In­dia’s debt lower than best: IMF

In In­dia, pri­vate debt in 2017 was 54.5 per cent and govern­ment debt 70.4 per cent of GDP, a to­tal debt of about 125 of GDP against China’s 247 per cent of GDP

Financial Chronicle - - PLAN, POLICY - LALIT K JHA

In­dia’s debt is lower than the best or emerg­ing mar­ket economies in the world, a top IMF of­fi­cial has said as he cau­tioned that the global debt has reached a new record high of $182 tril­lion in 2017.

Vi­tor Gasper, In­ter­na­tional Mone­tary Fund (IMF) di­rec­tor of fis­cal af­fairs de­part­ment, said In­dia’s debt was sub­stan­tially less than the global debt as per­cent­age of world gross do­mes­tic prod­uct (GDP).

In In­dia, pri­vate debt in 2017 was 54.5 per cent of the GDP and the gen­eral govern­ment debt was 70.4 per cent of the GDP, a to­tal debt of about 125 of the GDP, ac­cord­ing to the lat­est IMF fig­ures.

In com­par­i­son, debt of China was 247 per cent of the GDP.

“So, it (In­dia’s debt) is sub­stan­tially less than the global debt as per­cent­age of world GDP,” Gasper said.

In­dia’s debt is below the av­er­age of ad­vanced economies and below the av­er­age of emerg­ing mar­ket economies, he said.

“There is a pos­i­tive re­la­tion be­tween the debt to GDP ra­tio and the level of GDP per capita. If you com­pare around the world with the best economies or emerg­ing mar­ket economies, the level of debt in In­dia is lower,” the top IMF of­fi­cial said.

The IMF is very much stress­ing that global debt at $182 tril­lion in 2017 is at a new record high, he said.

Debt in ad­vanced economies, since the global fi­nan­cial cri­sis, has in­creased quite sub­stan­tially while the pri­vate sec­tor has been very grad­u­ally lever­ag­ing, he added.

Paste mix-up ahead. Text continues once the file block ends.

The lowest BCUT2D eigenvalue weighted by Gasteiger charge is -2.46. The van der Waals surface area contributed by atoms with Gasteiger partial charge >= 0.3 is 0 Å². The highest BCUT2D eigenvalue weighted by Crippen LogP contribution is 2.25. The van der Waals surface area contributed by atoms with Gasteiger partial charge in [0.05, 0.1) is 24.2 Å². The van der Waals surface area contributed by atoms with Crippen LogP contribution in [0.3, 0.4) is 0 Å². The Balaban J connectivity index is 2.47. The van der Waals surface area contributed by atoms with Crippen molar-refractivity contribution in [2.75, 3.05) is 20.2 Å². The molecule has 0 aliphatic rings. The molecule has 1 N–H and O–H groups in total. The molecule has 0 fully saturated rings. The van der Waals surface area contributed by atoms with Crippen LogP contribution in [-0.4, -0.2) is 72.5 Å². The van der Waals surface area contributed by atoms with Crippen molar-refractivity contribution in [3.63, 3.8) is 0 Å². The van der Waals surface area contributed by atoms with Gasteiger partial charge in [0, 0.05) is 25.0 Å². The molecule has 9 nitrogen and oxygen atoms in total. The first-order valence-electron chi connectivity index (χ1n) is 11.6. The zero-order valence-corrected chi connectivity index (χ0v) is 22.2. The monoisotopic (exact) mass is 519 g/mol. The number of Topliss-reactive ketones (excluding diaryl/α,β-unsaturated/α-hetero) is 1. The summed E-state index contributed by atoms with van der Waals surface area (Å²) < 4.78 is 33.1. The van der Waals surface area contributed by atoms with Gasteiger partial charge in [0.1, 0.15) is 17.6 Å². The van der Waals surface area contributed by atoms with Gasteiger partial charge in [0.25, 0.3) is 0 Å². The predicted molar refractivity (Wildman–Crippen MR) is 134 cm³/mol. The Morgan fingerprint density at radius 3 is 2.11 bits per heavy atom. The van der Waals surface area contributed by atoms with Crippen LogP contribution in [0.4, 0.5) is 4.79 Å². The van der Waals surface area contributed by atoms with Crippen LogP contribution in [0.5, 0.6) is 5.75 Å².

“If you look at emerg­ing mar­ket economies, that in­cludes In­dia, you see that pri­vate debt in the last 10 years has in­creased quite sub­stan­tially, although in the last two years, since the end of 2015, 2016 and 2017, there is a slow­down in the process of lever­ag­ing, but debt is very high and pub­lic debt is a very high as well,” Gasper said.

In the last few years in In­dia pri­vate debt has de­clined from al­most 60 per cent to 54.5. “So, it’s very sta­ble. So, what you do see is that emerg­ing mar­ket economies, which is where In­dia is, there’s a very fast buildup in pri­vate debt with a slow­down in the last two years, but In­dia is ba­si­cally steady. So, In­dia is not an emerg­ing mar­ket econ­omy where lever­ag­ing is pro­gress­ing fast,” Gasper said.

Ac­cord­ing to Gasper, in emerg­ing mar­ket economies pri­vate debt has risen much faster than pub­lic debt.

“Take China, for ex­am­ple. To­tal debt is 247 per cent of the GDP. But the di­vid­ing line be­tween what is pub­lic and pri­vate debt in China is blurry. This blur­ri­ness re­flects the very large num­ber of pub­lic units and cor­po­ra­tions, the com­plex lay­ers of govern­ment, and wide­spread sub-na­tional off-bud­get bor­row­ing,” he said.

“As a re­sult, es­ti­mates of 2017 pub­lic debt vary con­sid­er­ably: the of­fi­cial govern­ment debt fig­ure is 37 per cent of GDP, while the data re­ported in the lat­est World Eco­nomic Out­look show it at 47 per cent of GDP, and the ‘aug­mented’ debt mea­sure, which in­cludes more off bud­get bor­row­ing by lo­cal govern­ments, stands at 68 per cent of GDP,” he said.

As China works to com­pile a full gen­eral govern­ment bal­ance sheet, this pic­ture will come into clearer fo­cus, he added.

Gasper said China had sub­stan­tial govern­ment as­sets, re­flect­ing years of high in­fra­struc­ture in­vest­ment.

Th­ese as­sets are larger than its li­a­bil­i­ties, putting net worth – the dif­fer­ence be­tween as­sets and li­a­bil­i­ties – well above 100 per cent of the GDP, the high­est among emerg­ing economies, he said.

“This is a sig­nif­i­cant buf­fer when com­pared to to­tal debts of pub­lic cor­po­ra­tions, par­tic­u­larly con­sid­er­ing that pub­lic cor­po­ra­tions also have as­sets. So, while debt-re­lated risks in China are large, there are also buf­fers. More­over, the govern­ment is tak­ing steps to con­tain risks by rein­ing in off-bud­get bor­row­ing and strength­en­ing over­sight, re­sult­ing in a slow­down in the buildup of debt,” he said.

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